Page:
Who knows how relieved Hannibal’s elephants would have been if only they had carried a cylinder of liquid nitrogen in their packs: a nice sorbet to cool down the troops could have been prepared in a flash, and the poor animals would not have had to carry those huge blocks of snow as they followed their leader’s route.
Ice cream has been with us for centuries, and its production can be thought of as an art form, passed down through the experimentations of cultures far removed from one another, until arriving at today’s molecular gastronomy techniques, which can create frozen desserts featuring effects worthy of the magician Merlin in record time.
The first recorded sorbets are Chinese, and were made using snow, honey, fruit, milk and rice. In addition to using a storage system featuring snow kept in underground caves, the Chinese also created ice artificially by bringing steaming buckets of boiling water down into frozen grottoes, and then collecting the crystals of ice that the vapor formed on the rocks. The Egyptians were somewhat less creative: hieroglyphs show slaves cooling fruit juices with fans, while the Pharaohs dipped their spoons into cups filled with snow.
In Roman times, commerce in ‘white gold’ was an important industry: reserves of snow could be found at mountain Terminillo, Etna and Vesuvius volcans (respectively next to Rome, Catania and Naples). Honey sorbet was a luxury that the kings often enjoyed, and which featured heavily in Nero’s vast banquets. In Medieval times, however, ice cream was often associated with sin, if not downright witchcraft.
At around the same time, however, our neighbors in the Middle East had perfected the art: an ancient Islamic recipe book, the Kitab al-Tabikh, features specific references to ‘Sherbeth’. And it was in fact the marriage of Arab techniques, the snow of Mount Etna, and succulent Sicilian citrus fruit that gave birth to the island’s long tradition of ice cream making.
We have to wait until the 14th century for the first European successes in ice cream making, however. It was then that Ruggeri, a poultry merchant and part-time chef, won a culinary competition with a cold dessert: Caterina De Medici even wanted to take him to France with her. His secret recipe was so sought-after that he ended up being attacked and threatened for it – so much so that he was forced to go back to his old job.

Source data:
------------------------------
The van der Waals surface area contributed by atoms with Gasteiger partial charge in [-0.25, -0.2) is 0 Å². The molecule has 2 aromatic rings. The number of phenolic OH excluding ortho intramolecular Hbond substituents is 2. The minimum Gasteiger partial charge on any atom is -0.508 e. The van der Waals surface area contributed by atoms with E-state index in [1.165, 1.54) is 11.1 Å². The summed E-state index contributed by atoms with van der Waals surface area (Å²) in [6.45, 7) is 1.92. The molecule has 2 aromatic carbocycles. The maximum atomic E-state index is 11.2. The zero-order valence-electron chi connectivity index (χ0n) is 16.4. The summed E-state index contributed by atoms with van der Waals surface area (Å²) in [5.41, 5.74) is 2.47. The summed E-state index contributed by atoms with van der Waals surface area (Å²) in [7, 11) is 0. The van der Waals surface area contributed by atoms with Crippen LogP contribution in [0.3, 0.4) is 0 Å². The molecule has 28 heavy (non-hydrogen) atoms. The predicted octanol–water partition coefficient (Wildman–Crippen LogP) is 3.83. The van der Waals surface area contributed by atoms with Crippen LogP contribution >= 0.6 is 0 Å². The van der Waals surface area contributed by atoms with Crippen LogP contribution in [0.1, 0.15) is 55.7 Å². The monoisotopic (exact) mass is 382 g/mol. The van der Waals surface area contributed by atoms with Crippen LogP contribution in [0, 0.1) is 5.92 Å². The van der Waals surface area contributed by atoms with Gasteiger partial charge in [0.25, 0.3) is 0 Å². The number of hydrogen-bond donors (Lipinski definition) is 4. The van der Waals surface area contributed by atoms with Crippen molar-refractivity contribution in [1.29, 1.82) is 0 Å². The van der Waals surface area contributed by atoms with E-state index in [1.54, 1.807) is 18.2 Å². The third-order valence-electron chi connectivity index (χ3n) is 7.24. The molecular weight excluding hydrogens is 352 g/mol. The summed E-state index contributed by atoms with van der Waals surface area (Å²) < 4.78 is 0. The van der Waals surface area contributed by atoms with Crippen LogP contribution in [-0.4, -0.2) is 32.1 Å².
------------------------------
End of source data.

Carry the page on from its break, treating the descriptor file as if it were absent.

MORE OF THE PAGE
In the same period, Bernardo Buontalenti, an architect, miniaturist and engineer, and also a highly refined chef at the service of Cosimo I, built at Palazzo Pitti in Florence enormous containers for storing snow, which were insulated using cork. He also invented a machine for making frozen desserts which are still famous today, such as Crema Florentina and Gelato Buontalenti. When news of his success spread, Caterina De Medici had him kidnapped so that he could serve her.
Another Italian ice cream maker, the Sicilian Francesco Procopio dei Coltelli, made his fortune in France. In the mid-1600s he left for Paris, taking his grandfather’s sorbet-making machine with him, and opened the Café Procope, which became the most fashionable meeting-place in the whole city, and which was frequented by intellectuals, philosophers, literary figures and politicians.
The commercial ice cream industry, however, was born in the USA. In 1846 Nancy Johnson invented the first hand-cranked sorbet making machine, thereby preparing the ground for the boom in street sorbet vendors.
The invention of the cone also came about in these years. At the time, sorbets were served in glasses. Legend has it that, during the 1904 St. Louis World’s Fair, an ice cream maker ran out of glasses, and turned to the owner of the stand next to his, a wafer producer, to lend him some wafers, thereby inventing the wafer cone. According to other sources, however, the wafer cone was patented by an Italian-American immigrant - a certain Marchiony.
But the real revolution is, it is said, the molecular gastronomy revolution. Amongst its principal experimenters are the physicist Davide Cassi and the chef Ettore Bocchia, the authors of the book Il gelato estemporaneo e altre invenzioni gastronomiche and ‘superchefs’ like Ferran Adrià and Massimo Bottura: all you need is a little liquid nitrogen (at -196°) to instantly freeze some classic flavor combinations.
However, you don’t need to turn to a laboratory or a Michelin-starred chef to enjoy for yourself ice cream that promises to involve all of the senses. Order a deconstructed tarte tatin in a good restaurant and you’ll be able to enjoy a caramelized apple stuffed with sweet-pastry flavor ice cream and drizzled with cinnamon sorbet. The senses of sight, smell and taste all marvel at the creation, and even our sense of hearing could be involved in the culinary game, if the spoon cracks the caramelized shell of the apple.